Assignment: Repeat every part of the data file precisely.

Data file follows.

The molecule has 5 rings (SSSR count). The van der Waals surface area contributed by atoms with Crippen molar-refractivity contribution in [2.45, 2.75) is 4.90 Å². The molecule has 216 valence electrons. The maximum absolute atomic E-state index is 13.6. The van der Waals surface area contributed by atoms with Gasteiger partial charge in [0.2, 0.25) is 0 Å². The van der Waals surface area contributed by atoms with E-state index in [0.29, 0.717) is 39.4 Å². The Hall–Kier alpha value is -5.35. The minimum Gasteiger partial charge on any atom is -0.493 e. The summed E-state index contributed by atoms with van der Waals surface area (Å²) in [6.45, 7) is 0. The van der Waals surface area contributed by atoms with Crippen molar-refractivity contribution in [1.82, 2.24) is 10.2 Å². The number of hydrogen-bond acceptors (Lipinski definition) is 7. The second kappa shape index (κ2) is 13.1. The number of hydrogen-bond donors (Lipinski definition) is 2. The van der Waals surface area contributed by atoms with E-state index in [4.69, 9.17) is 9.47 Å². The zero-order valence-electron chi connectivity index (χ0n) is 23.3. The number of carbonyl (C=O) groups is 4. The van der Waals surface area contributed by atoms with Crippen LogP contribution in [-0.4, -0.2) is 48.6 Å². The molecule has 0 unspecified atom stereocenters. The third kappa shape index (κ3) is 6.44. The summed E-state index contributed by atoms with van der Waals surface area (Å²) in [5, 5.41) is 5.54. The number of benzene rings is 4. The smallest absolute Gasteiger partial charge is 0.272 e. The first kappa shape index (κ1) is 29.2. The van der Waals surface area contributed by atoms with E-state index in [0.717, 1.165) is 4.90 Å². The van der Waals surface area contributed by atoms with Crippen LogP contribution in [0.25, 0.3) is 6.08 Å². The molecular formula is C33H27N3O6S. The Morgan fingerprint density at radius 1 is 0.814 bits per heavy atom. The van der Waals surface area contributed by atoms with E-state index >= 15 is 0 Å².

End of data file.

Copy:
The molecule has 5 rings (SSSR count). The van der Waals surface area contributed by atoms with Crippen molar-refractivity contribution in [2.45, 2.75) is 4.90 Å². The molecule has 216 valence electrons. The maximum absolute atomic E-state index is 13.6. The van der Waals surface area contributed by atoms with Gasteiger partial charge in [0.2, 0.25) is 0 Å². The van der Waals surface area contributed by atoms with E-state index in [0.29, 0.717) is 39.4 Å². The Hall–Kier alpha value is -5.35. The minimum Gasteiger partial charge on any atom is -0.493 e. The summed E-state index contributed by atoms with van der Waals surface area (Å²) in [6.45, 7) is 0. The van der Waals surface area contributed by atoms with Crippen molar-refractivity contribution in [1.82, 2.24) is 10.2 Å². The number of hydrogen-bond acceptors (Lipinski definition) is 7. The second kappa shape index (κ2) is 13.1. The number of hydrogen-bond donors (Lipinski definition) is 2. The van der Waals surface area contributed by atoms with E-state index in [4.69, 9.17) is 9.47 Å². The zero-order valence-electron chi connectivity index (χ0n) is 23.3. The number of carbonyl (C=O) groups is 4. The van der Waals surface area contributed by atoms with Crippen LogP contribution in [-0.4, -0.2) is 48.6 Å². The molecule has 0 unspecified atom stereocenters. The third kappa shape index (κ3) is 6.44. The summed E-state index contributed by atoms with van der Waals surface area (Å²) in [5, 5.41) is 5.54. The number of benzene rings is 4. The smallest absolute Gasteiger partial charge is 0.272 e. The first kappa shape index (κ1) is 29.2. The van der Waals surface area contributed by atoms with E-state index in [0.717, 1.165) is 4.90 Å². The van der Waals surface area contributed by atoms with Crippen LogP contribution in [0.25, 0.3) is 6.08 Å². The molecular formula is C33H27N3O6S. The Morgan fingerprint density at radius 1 is 0.814 bits per heavy atom. The van der Waals surface area contributed by atoms with E-state index >= 15 is 0 Å².